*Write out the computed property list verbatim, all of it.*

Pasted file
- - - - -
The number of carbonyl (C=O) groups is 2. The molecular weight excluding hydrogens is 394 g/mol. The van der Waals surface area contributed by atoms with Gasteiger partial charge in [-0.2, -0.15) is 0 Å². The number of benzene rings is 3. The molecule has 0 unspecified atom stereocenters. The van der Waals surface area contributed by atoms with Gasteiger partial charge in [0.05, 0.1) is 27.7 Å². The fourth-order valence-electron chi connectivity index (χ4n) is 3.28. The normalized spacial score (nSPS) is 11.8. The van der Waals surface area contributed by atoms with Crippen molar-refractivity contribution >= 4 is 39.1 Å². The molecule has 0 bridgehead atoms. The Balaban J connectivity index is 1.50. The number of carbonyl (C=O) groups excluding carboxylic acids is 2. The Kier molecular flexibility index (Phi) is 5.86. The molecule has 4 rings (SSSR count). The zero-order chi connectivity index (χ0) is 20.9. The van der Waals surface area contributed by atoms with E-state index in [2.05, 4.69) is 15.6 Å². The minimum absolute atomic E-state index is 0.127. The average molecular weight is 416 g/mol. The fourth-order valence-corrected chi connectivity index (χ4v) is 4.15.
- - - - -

The number of carbonyl (C=O) groups is 2. The molecular weight excluding hydrogens is 394 g/mol. The van der Waals surface area contributed by atoms with Gasteiger partial charge in [-0.2, -0.15) is 0 Å². The number of benzene rings is 3. The molecule has 0 unspecified atom stereocenters. The van der Waals surface area contributed by atoms with Gasteiger partial charge in [0.05, 0.1) is 27.7 Å². The fourth-order valence-electron chi connectivity index (χ4n) is 3.28. The normalized spacial score (nSPS) is 11.8. The van der Waals surface area contributed by atoms with Crippen molar-refractivity contribution >= 4 is 39.1 Å². The molecule has 0 bridgehead atoms. The Balaban J connectivity index is 1.50. The number of carbonyl (C=O) groups excluding carboxylic acids is 2. The Kier molecular flexibility index (Phi) is 5.86. The molecule has 4 rings (SSSR count). The zero-order chi connectivity index (χ0) is 20.9. The van der Waals surface area contributed by atoms with E-state index in [2.05, 4.69) is 15.6 Å². The minimum absolute atomic E-state index is 0.127. The average molecular weight is 416 g/mol. The fourth-order valence-corrected chi connectivity index (χ4v) is 4.15.